“I am a mother.” I read those words, and I hear them over and over again. Before Ellie (shorthand maybe should be B.E?), I never really thought twice about them. But now I “am” a mother, the question of what that statement actually weighs resounds in my skull, like a bowling ball ricocheting down the aisle (bowling ball analogies are on my mind, now that my baby is starting to feel as heavy as one).

I don’t think in terms of “I am a mother.” I think more in terms of one of my new functions or roles as mothering, or parenting. It’s like saying “I am an arts researcher,” or “I am a writer.” I am not either of those things – I do those things. Similarly, I do mothering – that does not make me a label.

I don’t mean to offend anyone here. I know that being a mother is an incredible responsibility and task and job and life choice. It just confounded me to think in terms of this new name for who I am.

Perhaps it is a cultural evolution – we Gen X and Yers refuse to be defined by our roles, but prefer to think of ourselves as individuals, functioning in different ways in different settings. We like to think of ourselves as having something fundamental at the core of all our fleeting journeys – a sort of modern, ego-based Western take on the Hindu “atman,” the constant consciousness that underpins all else.

That said, I think it has always been a gender thing too. My husband is a “father,” but he pointed out that society does not define him by that, but rather more by his job.

When I had Ellie, I had a crisis. I really do think of having a baby in those terms, even though it sounds melodramatic, but really it is just a definitional issue. Not all crises are bad, but they are nevertheless major events which change everything. That was Ellie.

As a woman in her 30s, I long had the reins over my day. I knew when I was going to eat, how long I would have to sleep for, what I was going to do. I had a sure sense of myself as a writer, a well respected policy consultant, an good friend, a kind wife, an interesting individual worth getting to know.

And then Ellie came. Suddenly, I did not know myself. Part of that may have been the intense sleep deprivation of the first couple of weeks, which made me feel a little crazy (another story for another post). My identity had fundamentally shifted, and I didn’t know where to.

After the third day at home with Ellie, I spoke to my husband. I had always thought I would take a year off and be with the baby. I had always thought I would relish that year off, and I still may. But I had to say some things out loud, things I wasn’t sure it was OK to say as a mother – but there they were.

“I am not sure this full-time mothering is for me. I have realised something about myself, and that is if I am only doing one thing, I tend to obsess about it. I need more than one focus. I may want to go back to some part-time work in a few months.”

It was hard to admit that I may not be cut out for full-time mothering. It’s not that I don’t love my baby. It’s not that I don’t enjoy her. But I also enjoy my mind. I had long drawn (partly unbeknownst to me) a lot of my identity from what I did. Like a doctor from the 1950s, I had become what I did and now that I didn’t do it any more, I was at sea. Maybe for me, the Gen-X/Gen-Y evolution really just meant that women as well as men are now defined by their work, and now that I wasn’t, I didn’t know where to draw my sense of self any more.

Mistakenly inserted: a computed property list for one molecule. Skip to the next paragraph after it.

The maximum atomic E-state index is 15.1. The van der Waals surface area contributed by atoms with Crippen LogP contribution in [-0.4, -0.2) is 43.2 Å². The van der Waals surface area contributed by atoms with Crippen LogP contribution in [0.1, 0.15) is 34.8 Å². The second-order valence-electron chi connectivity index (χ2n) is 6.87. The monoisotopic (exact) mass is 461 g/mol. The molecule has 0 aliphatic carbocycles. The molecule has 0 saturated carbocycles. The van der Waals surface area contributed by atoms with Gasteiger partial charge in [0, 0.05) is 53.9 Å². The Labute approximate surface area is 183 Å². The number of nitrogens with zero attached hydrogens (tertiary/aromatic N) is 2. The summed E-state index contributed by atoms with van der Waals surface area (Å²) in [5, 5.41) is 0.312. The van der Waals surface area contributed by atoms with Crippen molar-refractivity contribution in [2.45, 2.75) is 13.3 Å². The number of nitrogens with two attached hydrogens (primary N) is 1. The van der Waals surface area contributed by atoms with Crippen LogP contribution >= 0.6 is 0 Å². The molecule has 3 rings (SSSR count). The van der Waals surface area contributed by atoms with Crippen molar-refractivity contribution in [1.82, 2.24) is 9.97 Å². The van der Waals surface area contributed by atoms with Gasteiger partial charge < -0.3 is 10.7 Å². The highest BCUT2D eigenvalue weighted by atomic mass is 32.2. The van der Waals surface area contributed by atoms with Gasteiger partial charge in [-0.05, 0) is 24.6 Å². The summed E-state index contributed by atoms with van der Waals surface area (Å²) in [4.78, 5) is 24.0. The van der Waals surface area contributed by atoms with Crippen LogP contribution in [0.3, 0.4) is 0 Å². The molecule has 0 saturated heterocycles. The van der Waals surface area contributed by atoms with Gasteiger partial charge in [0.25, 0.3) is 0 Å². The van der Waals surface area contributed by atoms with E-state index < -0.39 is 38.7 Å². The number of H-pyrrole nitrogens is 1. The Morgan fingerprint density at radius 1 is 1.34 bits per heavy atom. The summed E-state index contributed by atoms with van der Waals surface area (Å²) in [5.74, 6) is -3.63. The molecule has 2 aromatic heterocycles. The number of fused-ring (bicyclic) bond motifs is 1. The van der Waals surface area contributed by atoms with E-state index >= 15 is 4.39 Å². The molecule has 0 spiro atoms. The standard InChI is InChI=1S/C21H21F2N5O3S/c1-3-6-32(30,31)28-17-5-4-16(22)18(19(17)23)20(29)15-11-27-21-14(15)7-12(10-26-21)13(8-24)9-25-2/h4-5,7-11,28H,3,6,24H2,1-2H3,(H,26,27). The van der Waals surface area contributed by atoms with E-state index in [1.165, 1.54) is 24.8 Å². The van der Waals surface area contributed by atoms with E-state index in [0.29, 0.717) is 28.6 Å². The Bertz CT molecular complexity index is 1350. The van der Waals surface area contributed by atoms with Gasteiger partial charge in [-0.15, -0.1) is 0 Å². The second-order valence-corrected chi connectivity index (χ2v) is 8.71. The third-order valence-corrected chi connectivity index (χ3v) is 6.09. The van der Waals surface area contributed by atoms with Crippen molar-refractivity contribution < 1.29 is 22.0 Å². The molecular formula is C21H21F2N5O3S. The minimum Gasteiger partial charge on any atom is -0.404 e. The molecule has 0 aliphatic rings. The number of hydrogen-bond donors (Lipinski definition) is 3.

I think it was more than that, though. It was deeper – it went further than changing my idea of myself from worker/breadwinner to mother/carer. It was taking on the responsibility of a whole, separate life, one I would now have to care for, for the rest of mine. In practical terms, that meant a vast portion of the time I used to have completely at my own disposal would now be dedicated to another individual’s needs and activities. For now that meant her sleeping and feeding. In a few years it will mean her soccer and playgroups, doctors and schools, camps, and eventually her own life crises, which I hope to be there for. In identity terms, that meant working out who I was in that bigger picture of our lives together, with my new job as mother.

I thought I had been ready to give up my time. I had had my fill of time to myself, and being selfish ( in the sense that I had only my own self to think about). I was ready to give. But when Ellie came along, the reality of the hours and energy that would take came home to me and I guess I quietly freaked out.

Now that I am getting more sleep (we have devised a night shift system which makes me feel guilty but better rested – I said to my husband yesterday, “I’m still exhausted, but I think I am nicer to be around,” to which he assented), and some time has passed, the crisis is settling into a life shift, as all crises do. I am getting used to my new role, and the new pattern to my days (which is basically, do what the baby wants to do). I am writing tentatively, here again, which helps my brain. And I am still thinking and pondering because how could I not? In short, I have started to assimilate my new role as mother into my other roles as thinker, feeler, ponderer, wonderer, reader, writer, lover, political unit of democracy, tax payer, friend.

I would really like to know what other women have thought about this topic. I know so many other smart, do-ing women who have had babies and who must have some fascinating insights for me and others on the shift in identity and how they manage it daily. What happened in your minds (and bodies) when you became mothers? How did you “become” a mother?